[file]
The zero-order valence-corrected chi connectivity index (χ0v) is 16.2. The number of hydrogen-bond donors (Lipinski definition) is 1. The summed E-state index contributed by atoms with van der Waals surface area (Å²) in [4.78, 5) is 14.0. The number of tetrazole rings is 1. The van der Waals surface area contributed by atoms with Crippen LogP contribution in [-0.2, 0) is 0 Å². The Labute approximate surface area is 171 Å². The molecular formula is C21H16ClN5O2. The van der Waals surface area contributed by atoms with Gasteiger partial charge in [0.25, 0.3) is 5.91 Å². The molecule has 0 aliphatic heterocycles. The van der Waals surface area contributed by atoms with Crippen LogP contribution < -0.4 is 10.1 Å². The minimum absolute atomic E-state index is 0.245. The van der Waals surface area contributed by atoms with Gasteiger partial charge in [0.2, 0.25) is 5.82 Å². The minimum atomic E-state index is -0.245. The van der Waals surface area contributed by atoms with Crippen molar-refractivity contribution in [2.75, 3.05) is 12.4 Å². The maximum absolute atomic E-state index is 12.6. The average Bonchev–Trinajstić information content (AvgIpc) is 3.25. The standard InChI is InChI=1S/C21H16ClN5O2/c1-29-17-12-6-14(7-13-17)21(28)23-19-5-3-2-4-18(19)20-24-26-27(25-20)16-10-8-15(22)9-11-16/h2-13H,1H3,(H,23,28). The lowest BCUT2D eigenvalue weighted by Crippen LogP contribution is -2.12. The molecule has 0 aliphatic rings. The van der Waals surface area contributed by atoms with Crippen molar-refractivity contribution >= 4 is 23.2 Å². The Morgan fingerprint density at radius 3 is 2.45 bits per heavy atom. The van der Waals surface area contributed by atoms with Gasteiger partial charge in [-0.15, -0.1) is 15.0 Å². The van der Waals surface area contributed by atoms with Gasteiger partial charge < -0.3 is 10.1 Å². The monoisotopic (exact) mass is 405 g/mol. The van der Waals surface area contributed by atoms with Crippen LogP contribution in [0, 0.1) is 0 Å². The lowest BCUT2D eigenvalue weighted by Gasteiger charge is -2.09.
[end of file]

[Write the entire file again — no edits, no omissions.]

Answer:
The zero-order valence-corrected chi connectivity index (χ0v) is 16.2. The number of hydrogen-bond donors (Lipinski definition) is 1. The summed E-state index contributed by atoms with van der Waals surface area (Å²) in [4.78, 5) is 14.0. The number of tetrazole rings is 1. The van der Waals surface area contributed by atoms with Crippen LogP contribution in [-0.2, 0) is 0 Å². The Labute approximate surface area is 171 Å². The molecular formula is C21H16ClN5O2. The van der Waals surface area contributed by atoms with Gasteiger partial charge in [0.25, 0.3) is 5.91 Å². The molecule has 0 aliphatic heterocycles. The van der Waals surface area contributed by atoms with Crippen LogP contribution < -0.4 is 10.1 Å². The minimum absolute atomic E-state index is 0.245. The van der Waals surface area contributed by atoms with Gasteiger partial charge in [0.2, 0.25) is 5.82 Å². The minimum atomic E-state index is -0.245. The van der Waals surface area contributed by atoms with Crippen molar-refractivity contribution in [2.75, 3.05) is 12.4 Å². The maximum absolute atomic E-state index is 12.6. The average Bonchev–Trinajstić information content (AvgIpc) is 3.25. The standard InChI is InChI=1S/C21H16ClN5O2/c1-29-17-12-6-14(7-13-17)21(28)23-19-5-3-2-4-18(19)20-24-26-27(25-20)16-10-8-15(22)9-11-16/h2-13H,1H3,(H,23,28). The lowest BCUT2D eigenvalue weighted by Crippen LogP contribution is -2.12. The molecule has 0 aliphatic rings. The van der Waals surface area contributed by atoms with Crippen molar-refractivity contribution >= 4 is 23.2 Å². The Morgan fingerprint density at radius 3 is 2.45 bits per heavy atom. The van der Waals surface area contributed by atoms with Gasteiger partial charge in [-0.15, -0.1) is 15.0 Å². The van der Waals surface area contributed by atoms with Gasteiger partial charge < -0.3 is 10.1 Å². The monoisotopic (exact) mass is 405 g/mol. The van der Waals surface area contributed by atoms with Crippen LogP contribution in [0, 0.1) is 0 Å². The lowest BCUT2D eigenvalue weighted by Gasteiger charge is -2.09.